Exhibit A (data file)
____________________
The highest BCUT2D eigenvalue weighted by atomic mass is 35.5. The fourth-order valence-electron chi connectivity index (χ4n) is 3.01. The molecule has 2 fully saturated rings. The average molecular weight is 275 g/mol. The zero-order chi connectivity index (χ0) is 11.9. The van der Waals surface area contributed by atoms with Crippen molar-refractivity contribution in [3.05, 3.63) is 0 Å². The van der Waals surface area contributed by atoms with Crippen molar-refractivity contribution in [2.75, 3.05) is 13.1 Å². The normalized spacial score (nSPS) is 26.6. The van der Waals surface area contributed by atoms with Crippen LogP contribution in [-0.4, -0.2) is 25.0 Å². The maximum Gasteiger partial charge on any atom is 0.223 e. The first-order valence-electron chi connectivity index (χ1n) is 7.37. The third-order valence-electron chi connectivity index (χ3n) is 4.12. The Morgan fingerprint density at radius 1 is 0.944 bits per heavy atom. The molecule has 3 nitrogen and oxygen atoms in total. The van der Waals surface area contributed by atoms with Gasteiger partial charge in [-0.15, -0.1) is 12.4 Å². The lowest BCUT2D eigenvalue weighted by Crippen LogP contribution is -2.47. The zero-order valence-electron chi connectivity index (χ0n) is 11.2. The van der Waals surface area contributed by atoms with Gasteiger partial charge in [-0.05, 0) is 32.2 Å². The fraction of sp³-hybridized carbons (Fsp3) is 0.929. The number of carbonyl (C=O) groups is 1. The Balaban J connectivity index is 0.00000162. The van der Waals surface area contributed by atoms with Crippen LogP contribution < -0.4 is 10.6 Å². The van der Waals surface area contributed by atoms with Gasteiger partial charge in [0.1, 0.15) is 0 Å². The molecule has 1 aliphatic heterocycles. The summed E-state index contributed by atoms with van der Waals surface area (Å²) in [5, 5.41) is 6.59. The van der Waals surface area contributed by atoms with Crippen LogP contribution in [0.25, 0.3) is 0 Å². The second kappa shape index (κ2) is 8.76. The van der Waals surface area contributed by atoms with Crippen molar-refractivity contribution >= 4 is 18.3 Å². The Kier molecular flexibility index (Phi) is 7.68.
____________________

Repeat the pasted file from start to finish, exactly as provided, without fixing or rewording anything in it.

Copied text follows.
The highest BCUT2D eigenvalue weighted by atomic mass is 35.5. The fourth-order valence-electron chi connectivity index (χ4n) is 3.01. The molecule has 2 fully saturated rings. The average molecular weight is 275 g/mol. The zero-order chi connectivity index (χ0) is 11.9. The van der Waals surface area contributed by atoms with Crippen molar-refractivity contribution in [3.05, 3.63) is 0 Å². The van der Waals surface area contributed by atoms with Crippen molar-refractivity contribution in [2.75, 3.05) is 13.1 Å². The normalized spacial score (nSPS) is 26.6. The van der Waals surface area contributed by atoms with Crippen LogP contribution in [-0.4, -0.2) is 25.0 Å². The maximum Gasteiger partial charge on any atom is 0.223 e. The first-order valence-electron chi connectivity index (χ1n) is 7.37. The third-order valence-electron chi connectivity index (χ3n) is 4.12. The Morgan fingerprint density at radius 1 is 0.944 bits per heavy atom. The molecule has 3 nitrogen and oxygen atoms in total. The van der Waals surface area contributed by atoms with Gasteiger partial charge in [-0.15, -0.1) is 12.4 Å². The lowest BCUT2D eigenvalue weighted by Crippen LogP contribution is -2.47. The zero-order valence-electron chi connectivity index (χ0n) is 11.2. The van der Waals surface area contributed by atoms with Gasteiger partial charge in [-0.05, 0) is 32.2 Å². The fraction of sp³-hybridized carbons (Fsp3) is 0.929. The number of carbonyl (C=O) groups is 1. The Balaban J connectivity index is 0.00000162. The van der Waals surface area contributed by atoms with Crippen LogP contribution < -0.4 is 10.6 Å². The van der Waals surface area contributed by atoms with Gasteiger partial charge in [0.1, 0.15) is 0 Å². The molecule has 1 aliphatic heterocycles. The summed E-state index contributed by atoms with van der Waals surface area (Å²) in [5, 5.41) is 6.59. The van der Waals surface area contributed by atoms with Crippen LogP contribution in [0.25, 0.3) is 0 Å². The second kappa shape index (κ2) is 8.76. The van der Waals surface area contributed by atoms with Crippen molar-refractivity contribution >= 4 is 18.3 Å². The Kier molecular flexibility index (Phi) is 7.68.